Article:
Flynn Webinar: Immune features associated natural infection


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Study design: Cynomolgus macaques (n=4) were infected with a low-dose inoculum of Mtb (Erdman strain) and serial PET-CT scans were performed at 4, 8, and 10 weeks post-infection with the final scan used as a map for lesion identification at necropsy. Individual granulomas were excised and homogenized. CFU and CEQ assays were performed on all granulomas (top right) and 26 individual granulomas across 4 animals were randomly selected at necropsy for Seq-Well assays (bottom right).

Study design: Cynomolgus macaques (n=4) were infected with a low-dose inoculum of Mtb (Erdman strain) and serial PET-CT scans were performed at 4, 8, and 10 weeks post-infection with the final scan used as a map for lesion identification at necropsy. Individual granulomas were excised and homogenized. CFU and CEQ assays were performed on all granulomas (top right) and 26 individual granulomas across 4 animals were randomly selected at necropsy for Seq-Well assays (bottom right). Source: Gideon et al., Pre-print

Tuberculosis (TB), second only to COVID-19, is one of the leading causes of death due to a single infectious agent. Approximately a quarter of the global population is estimated to have Mycobacterium tuberculosis infection (TB etiological agent). However, only 5-10% of infected individuals progress to disease. This suggests that there are mechanisms of protective immunity that we do not fully understand yet. On the 8th of March,  the IUIS-Immunopaedia-Frontiers webinar series hosted tuberculosis immunologist Dr JoAnne Flynn. In honour of World TB  Day on the 24th of March, we shall provide three summaries highlighting findings shared during Dr Flynn’s talk.

Dr Flynn began her talk with a brief overview of how M.tb infection can lead to the development of granulomas (structured organisation of cells that aim to contain M.tb replication). The majority of Dr Flynn research utilises non-human primate (NHPs) models, specifically cynomolgus (latent to active TB) and rhesus (almost always active TB) macaques, that represent the full spectrum of human TB infection and disease. In this summary, we shall focus on findings presented that relate to natural infection.

Association of cell type proportions with timing of granuloma formation A-C. CFU log10 values(A), CEQ log10 values (B) and relative bacterial survival (CFU/CEQ)(C) for granulomas grouped by time of initial observation by PET-CT imaging. Early detection (yellow): those identified at 4 weeks p.i.; Late detection (green): those identified at 10 week p.i.. D,E. Canonical cell type clusters (D) and T/NK subclusters (E) that are significantly different between early and late detection granulomas. See Table S10 for full data. F. Early (4 week) detection granulomas comparing lowest CFU (n=6) and highest CFU (n=6) granulomas. G, H. Relationship between the abundance of canonical cell types (G) and T/NK subclusters (H) with bacterial burdens among low CFU and high CFU early-detected granulomas. Each dot represents a granuloma. Box plot shows median, IQR and range. Statistics: non-parametric Mann Whitney U test. Source: Gideon et al., Pre-print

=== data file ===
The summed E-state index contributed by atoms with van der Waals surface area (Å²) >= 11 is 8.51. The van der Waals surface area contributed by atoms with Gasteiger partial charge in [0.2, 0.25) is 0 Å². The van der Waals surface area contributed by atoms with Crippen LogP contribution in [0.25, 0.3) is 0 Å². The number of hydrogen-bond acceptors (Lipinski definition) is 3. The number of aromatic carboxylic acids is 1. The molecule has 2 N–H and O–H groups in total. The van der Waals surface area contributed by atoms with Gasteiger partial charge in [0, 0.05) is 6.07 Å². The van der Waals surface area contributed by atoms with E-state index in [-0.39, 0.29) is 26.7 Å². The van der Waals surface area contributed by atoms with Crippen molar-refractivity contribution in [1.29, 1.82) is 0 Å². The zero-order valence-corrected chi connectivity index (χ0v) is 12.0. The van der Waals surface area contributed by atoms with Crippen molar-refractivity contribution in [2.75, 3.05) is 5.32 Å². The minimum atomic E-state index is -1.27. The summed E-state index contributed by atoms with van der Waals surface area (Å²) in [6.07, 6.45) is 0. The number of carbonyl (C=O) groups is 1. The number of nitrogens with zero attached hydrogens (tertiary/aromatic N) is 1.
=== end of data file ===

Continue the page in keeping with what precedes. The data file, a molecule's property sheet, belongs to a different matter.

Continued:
Dr Flynn and her collaborators have demonstrated that the bacterial burden in granulomas is very heterogeneous, with many granulomas eventually becoming sterile, while others remain active (Lin et al., 2014). Can we determine host immune responses associated with resolving (sterile) and permissive (M.tb growth and eventual dissemination) granulomas? Using a 10-week NHP TB infection experiment, they observed that granulomas established early (detectable using PET-CT by 4 weeks post-infection) are associated with a higher bacterial burden than granulomas established late (detectable at 10 weeks post-infection). Interestingly, cellular composition differed between early (high CFU) and late (low CFU) granulomas. Early granulomas had higher proportions of mast and plasma cells but lower proportions of CD4/CD8 T and natural killer cells than late granulomas. (Late) granulomas that facilitated bacterial killing contained significantly higher proportions of CD4+ and CD8+ T cells expressing hybrid Type1-Type17 (positive for transcription factors that define Th1 and Th17 cells) immune responses or stem-like features and CD8-enriched T cells with specific cytotoxic functions; failure to control correlated with mast cell, plasma cell and fibroblast abundance. Interestingly, the type1-type 17 cells expressed Th1 associated cytokines but not IL-17. However, Th1 cytokine expression levels were similar between early and late granulomas. Further, they showed that granulomas established early and better controlled M.tb replication had higher proportions of T1/T17 cells and cytotoxic (innate and adaptive immune) cells clusters than early granulomas that had high CFU by week 10.

Journal Article: Gideon et al., Pre-print. Single-cell profiling of tuberculosis lung granulomas reveals functional lymphocyte signatures of bacterial control. bioRxiv

Summary by Cheleka AM Mpande

 

 
 
 
 
 
 
International Union of Immunological SocietiesUniversity of South AfricaInstitute of Infectious Disease and Molecular MedicineElizabeth Glazer Pediatric Aids FoundationStellenbosch University